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09 Aug 2022

Limerick councillors criticise €100k cost to 'turn-around' vacant homes

Limerick councillors criticise €100k cost to 'turn-around' vacant homes

33 houses at Ballywilliam, Rathkeale were acquired by Limerick City and County Council during 2021

LIMERICK City and County Council has confirmed it has carried out 621 inspections of property in the Adare Rathkeale district alone over the past 12 months and that 70 of those properties were added to the Derelict Sites register.

In addition, 40 houses are now the property of the council and 57 houses were put forward to be acquired under Compulsory Purchase Order.

A total of 285 notices were served with notices under the Derelict Sites Act, Adare Rathkeale councillors were told at their final monthly meeting before Christmas.

But Cllr Adam Teskey questioned whether the council ever took enforcement action against its own derelict properties. A council owned house in St Mary’s Park Rathkeale which was left in good condition by the last tenant, has been left vacant for four years, he pointed out.

“It is an absolute disgrace,” he said. “The law is there for everyone. If it isn’t, I am suggesting it should be.”

He also expressed dismay that it could cost up to €100,000 to turn around vacant council-owned houses.

“They don’t need to be finished to five-star hotel standard,” he said. And if funding to do up voids was a problem, will the council have the money to do up the derelict houses it is acquiring through compulsory purchase, he demanded.

Cllr Stephen Keary also had concerns. Given the definition of derelict, which included being boarded up and detracting from the area, about 60% of houses on Roches Rd, Rathkeale could be considered derelict, he claimed.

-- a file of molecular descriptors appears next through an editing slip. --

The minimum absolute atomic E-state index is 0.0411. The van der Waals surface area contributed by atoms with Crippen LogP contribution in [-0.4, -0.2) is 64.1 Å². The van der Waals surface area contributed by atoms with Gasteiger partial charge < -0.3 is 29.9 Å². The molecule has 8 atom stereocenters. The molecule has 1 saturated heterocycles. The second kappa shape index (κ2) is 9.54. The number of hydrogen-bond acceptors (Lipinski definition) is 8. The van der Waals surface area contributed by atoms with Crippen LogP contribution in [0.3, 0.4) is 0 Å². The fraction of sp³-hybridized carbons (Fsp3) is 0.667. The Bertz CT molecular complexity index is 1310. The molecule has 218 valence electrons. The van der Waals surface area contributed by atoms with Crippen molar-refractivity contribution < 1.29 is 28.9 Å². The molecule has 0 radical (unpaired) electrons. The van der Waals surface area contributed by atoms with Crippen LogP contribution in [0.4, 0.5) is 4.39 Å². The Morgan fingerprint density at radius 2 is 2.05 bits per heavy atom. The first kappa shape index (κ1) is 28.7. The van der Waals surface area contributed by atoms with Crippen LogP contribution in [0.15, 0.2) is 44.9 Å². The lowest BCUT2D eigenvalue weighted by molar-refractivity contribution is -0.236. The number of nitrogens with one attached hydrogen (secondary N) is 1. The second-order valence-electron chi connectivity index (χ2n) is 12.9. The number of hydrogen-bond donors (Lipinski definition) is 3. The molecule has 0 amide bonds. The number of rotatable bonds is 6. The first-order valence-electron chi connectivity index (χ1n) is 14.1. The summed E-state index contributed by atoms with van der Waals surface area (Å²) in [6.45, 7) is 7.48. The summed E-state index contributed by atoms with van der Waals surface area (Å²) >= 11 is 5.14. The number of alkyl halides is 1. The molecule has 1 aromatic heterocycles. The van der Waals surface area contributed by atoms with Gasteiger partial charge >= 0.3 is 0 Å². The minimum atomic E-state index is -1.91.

Indeed 70% of the houses are in first class condition internally, “like palaces”, but the facades were not, he said, and the houses weren’t being used except for a few weeks at Christmas.

“We are an absolute joke as a council if we don’t address it,” he said.

“There are exceptional circumstances that pertain in Rathkeale” director of services Gordon Daly responded.

But, he explained, the definition of a derelict property also depends on the nature of the rest of the property as well. “Every property has to be individually examined,” he said.

“In relation to Rathkeale or any other town,” Mr Daly said, “We have to prioritise the worst cases, the main street. That doesn’t mean we don’t go deeper. At the moment we are working our way through.”

“We have got to prioritise the Main St and Ballywilliam,” he added.

The compulsory purchase of 30 unfinished houses and three sites in an estate in Ballywilliam had been a long and complicated process, councillors were told.

There were 33 different owners and folios involved, there were objections and appeals to An Bord Pleanála but the houses finally became the property of the council last September.

Consultants are to be appointed in January to carry out a full investigation of each house, the infrastructure and site before a discussion can be held on what the next step is.

There are 14 detached houses with roof and eight semi-detached houses with roofs on the estate, along with four semi-detached houses at foundation stage and three detached houses to wall plate level.

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